• SumoMe

Torii of Itsukushima(torii means gate) is a gate to the Itsukushima Shrine, a Shinto shrine on the island of Itsukushima (or known as Miyajima) in the city of Hatsukaichi in Hiroshima Prefecture in Japan. It is one of Japan’s most popular tourist place.

The gate along the shrine built in 1168 by unknown architect. It built using camphor wood and has about 16 metres high. to provide the stability of the gate on the mud, it was built in a four-legged style.

When the tide is low, the gate surrounded by mud and can be accessed by foot. The tourists can place coins in the cracks of the legs of Torii of Itsukushima to make a wish. But when the tide is high, the gate looks to be floating on the water.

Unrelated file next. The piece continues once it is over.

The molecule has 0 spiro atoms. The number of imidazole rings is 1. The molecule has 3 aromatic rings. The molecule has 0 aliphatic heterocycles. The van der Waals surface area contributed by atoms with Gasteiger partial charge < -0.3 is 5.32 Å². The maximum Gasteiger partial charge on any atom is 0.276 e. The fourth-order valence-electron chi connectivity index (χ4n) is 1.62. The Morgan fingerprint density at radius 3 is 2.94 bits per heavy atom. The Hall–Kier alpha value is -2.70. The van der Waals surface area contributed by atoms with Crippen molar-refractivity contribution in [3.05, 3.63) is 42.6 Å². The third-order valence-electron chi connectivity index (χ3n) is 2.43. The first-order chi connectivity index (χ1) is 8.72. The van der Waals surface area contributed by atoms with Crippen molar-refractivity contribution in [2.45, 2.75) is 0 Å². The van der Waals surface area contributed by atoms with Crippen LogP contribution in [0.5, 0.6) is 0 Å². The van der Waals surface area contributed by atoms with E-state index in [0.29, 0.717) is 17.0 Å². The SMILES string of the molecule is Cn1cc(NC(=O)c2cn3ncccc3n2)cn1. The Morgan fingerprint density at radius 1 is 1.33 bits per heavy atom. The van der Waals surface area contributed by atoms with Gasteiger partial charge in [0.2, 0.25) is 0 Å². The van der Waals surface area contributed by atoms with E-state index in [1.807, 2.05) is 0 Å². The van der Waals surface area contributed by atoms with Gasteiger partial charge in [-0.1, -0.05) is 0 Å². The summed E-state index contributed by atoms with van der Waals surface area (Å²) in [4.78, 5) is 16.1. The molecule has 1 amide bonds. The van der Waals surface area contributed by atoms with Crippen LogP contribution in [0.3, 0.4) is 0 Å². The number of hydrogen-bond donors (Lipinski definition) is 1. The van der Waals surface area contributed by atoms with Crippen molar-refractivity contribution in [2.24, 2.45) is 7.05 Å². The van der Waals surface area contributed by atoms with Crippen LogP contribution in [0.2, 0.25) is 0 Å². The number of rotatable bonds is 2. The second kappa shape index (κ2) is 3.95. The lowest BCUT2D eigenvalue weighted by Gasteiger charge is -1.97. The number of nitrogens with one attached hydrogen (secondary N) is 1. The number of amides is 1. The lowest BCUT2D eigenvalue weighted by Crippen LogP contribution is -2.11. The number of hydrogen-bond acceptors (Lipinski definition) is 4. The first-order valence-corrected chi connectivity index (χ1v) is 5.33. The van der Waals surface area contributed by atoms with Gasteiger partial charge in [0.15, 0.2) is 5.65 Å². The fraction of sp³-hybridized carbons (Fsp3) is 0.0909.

“Built on axis with the sea-facing shrine, the gate serves to welcome spirits of the departed as they come in across the water of Japan’s Inland Sea. At low tide, visitors walk around the great columns of the structure, measuring its great size against the human body. At high tide, the rugged vermillion gateway seems to float in the waves around it, a gateway for boats, or for spirits indeed.” —Kevin Matthews

Tags: Architect, art, exterior, Hiroshima Prefecture, island, Itsukushima Shrine, Japan, Shinto shrine, structure, style, wood,